RICHARD B. CHENEY, Vice President of the United States: If the history books were written by people who have -- are so eager to write off this effort, to declare it a failure, including many of our friends in the media, the situation obviously would have been over a long time ago.

The bottom line is that we have had enormous successes, and we will continue to have enormous successes.

Just think for a minute -- and think for a minute, Wolf, in terms of what policy is being suggested here. What you're recommending, or at least what you seem to believe the right course is, is to bail out...

WOLF BLITZER, CNN Anchor: I'm just asking questions.

CHENEY: No, you're not asking questions.

BLITZER: Yes, I am. I'm just asking...

CHENEY: Implicit -- implicit -- implicit in the critics...

BLITZER: ... questions that -- that your critics are asking.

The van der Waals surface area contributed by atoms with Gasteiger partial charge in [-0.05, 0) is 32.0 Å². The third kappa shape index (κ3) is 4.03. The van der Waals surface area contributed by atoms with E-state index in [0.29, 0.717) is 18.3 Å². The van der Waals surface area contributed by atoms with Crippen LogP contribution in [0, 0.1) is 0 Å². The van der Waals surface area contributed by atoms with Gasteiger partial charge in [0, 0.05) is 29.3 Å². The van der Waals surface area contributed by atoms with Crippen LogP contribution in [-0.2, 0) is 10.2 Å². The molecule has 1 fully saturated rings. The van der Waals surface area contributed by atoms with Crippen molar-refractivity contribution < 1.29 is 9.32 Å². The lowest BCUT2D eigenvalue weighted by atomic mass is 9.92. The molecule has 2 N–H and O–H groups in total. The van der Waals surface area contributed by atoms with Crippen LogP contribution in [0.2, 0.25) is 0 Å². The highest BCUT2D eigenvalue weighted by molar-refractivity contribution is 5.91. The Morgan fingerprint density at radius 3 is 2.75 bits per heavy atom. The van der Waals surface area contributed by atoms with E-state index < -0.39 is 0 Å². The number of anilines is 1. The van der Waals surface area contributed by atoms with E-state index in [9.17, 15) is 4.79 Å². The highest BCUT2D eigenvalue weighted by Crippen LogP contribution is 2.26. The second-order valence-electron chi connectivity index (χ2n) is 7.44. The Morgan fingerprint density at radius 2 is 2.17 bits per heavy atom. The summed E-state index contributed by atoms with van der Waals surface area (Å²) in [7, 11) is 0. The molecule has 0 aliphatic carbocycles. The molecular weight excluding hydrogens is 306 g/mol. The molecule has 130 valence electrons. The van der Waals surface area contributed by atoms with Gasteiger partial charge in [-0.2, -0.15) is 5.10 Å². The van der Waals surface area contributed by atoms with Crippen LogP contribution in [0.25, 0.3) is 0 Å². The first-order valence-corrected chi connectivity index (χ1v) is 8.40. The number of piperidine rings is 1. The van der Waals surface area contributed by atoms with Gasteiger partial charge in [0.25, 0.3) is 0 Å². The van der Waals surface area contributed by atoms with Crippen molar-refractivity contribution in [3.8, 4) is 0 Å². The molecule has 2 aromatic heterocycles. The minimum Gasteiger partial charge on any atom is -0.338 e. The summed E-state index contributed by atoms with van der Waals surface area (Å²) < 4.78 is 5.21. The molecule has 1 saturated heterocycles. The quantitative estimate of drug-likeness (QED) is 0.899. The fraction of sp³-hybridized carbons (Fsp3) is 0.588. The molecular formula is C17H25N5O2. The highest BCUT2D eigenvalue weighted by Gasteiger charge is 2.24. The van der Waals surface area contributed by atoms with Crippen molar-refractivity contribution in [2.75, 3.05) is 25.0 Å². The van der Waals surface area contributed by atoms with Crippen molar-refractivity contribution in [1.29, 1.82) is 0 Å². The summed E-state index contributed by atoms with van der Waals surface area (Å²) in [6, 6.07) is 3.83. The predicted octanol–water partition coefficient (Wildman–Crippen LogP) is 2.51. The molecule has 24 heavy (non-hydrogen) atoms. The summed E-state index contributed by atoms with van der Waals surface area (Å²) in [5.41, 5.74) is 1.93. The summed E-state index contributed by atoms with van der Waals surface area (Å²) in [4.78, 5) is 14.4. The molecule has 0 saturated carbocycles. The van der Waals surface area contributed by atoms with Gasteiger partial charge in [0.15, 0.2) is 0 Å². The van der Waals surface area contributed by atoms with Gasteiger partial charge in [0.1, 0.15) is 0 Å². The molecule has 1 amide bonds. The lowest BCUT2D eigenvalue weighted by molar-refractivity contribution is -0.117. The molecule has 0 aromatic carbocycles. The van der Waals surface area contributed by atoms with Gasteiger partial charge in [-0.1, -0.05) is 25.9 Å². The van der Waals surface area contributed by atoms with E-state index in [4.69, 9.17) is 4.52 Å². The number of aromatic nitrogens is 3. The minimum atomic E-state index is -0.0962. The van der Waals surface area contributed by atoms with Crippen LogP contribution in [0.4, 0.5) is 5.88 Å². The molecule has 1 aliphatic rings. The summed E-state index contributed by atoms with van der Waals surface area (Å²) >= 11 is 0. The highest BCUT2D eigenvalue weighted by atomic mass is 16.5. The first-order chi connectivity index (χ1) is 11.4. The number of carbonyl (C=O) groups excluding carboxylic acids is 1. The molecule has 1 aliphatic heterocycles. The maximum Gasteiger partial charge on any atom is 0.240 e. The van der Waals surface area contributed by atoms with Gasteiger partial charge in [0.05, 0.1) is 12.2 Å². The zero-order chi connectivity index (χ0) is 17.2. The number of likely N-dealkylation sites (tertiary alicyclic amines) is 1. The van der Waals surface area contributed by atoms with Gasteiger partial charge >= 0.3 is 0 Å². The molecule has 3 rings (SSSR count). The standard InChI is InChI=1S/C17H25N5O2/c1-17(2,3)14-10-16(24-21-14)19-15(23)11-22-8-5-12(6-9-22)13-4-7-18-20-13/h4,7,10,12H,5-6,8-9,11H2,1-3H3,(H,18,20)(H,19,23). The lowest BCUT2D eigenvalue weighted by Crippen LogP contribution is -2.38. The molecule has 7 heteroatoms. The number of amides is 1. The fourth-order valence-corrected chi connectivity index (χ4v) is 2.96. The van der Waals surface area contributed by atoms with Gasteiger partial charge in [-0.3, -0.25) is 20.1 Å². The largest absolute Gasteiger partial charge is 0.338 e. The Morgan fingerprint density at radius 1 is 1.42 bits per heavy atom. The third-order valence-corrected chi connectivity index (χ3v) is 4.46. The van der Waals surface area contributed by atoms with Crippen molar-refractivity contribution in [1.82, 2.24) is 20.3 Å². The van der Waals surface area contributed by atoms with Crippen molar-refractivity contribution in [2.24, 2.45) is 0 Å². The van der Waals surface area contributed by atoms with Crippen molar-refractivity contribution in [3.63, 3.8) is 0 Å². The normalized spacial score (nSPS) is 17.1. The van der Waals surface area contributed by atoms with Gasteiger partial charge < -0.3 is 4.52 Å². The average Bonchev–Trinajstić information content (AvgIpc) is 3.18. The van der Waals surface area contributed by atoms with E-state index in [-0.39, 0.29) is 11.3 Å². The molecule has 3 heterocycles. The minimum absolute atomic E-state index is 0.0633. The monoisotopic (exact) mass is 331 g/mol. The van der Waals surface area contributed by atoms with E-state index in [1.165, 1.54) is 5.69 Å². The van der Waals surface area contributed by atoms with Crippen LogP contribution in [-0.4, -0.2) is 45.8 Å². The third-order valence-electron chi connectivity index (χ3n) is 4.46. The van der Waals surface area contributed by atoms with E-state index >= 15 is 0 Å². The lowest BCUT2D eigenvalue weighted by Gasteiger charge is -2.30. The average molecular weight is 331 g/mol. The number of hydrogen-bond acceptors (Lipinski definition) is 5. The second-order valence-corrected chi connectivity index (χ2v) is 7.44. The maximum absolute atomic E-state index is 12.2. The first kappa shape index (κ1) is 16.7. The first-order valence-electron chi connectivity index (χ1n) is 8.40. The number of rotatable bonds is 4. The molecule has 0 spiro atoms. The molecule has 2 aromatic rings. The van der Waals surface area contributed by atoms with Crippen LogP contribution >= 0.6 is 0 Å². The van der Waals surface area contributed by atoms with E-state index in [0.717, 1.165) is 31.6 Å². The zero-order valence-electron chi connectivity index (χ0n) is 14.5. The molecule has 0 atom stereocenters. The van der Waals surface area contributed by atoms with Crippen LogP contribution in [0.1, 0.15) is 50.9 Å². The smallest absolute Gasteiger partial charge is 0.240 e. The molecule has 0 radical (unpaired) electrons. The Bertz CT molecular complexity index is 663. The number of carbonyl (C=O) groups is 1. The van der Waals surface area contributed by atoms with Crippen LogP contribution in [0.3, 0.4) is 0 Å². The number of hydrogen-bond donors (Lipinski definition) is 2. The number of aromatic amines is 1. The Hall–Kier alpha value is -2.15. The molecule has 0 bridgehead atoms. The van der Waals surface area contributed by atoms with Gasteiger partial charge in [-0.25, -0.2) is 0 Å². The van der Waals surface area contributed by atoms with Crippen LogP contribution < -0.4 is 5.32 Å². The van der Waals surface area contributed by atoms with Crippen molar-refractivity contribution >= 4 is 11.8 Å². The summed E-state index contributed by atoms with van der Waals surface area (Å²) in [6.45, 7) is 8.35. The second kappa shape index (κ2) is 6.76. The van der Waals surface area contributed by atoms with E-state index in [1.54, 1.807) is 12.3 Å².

CHENEY: Implicit in what the critics are suggesting, I think, is an obligation to say, well, here's what we need to do, or we're not going to do anything else; we're going to accept defeat. Defeat is not an answer.

JIM LEHRER: What do you think of that, David?

DAVID BROOKS: Oh, now we're returning to planet Earth.

DAVID BROOKS: Enormous success? What is he talking about?

You know, I don't know anybody else in the administration that talks that way. Where is he?

DAVID BROOKS: And I do think, seriously, he is a bit isolated now within the administration.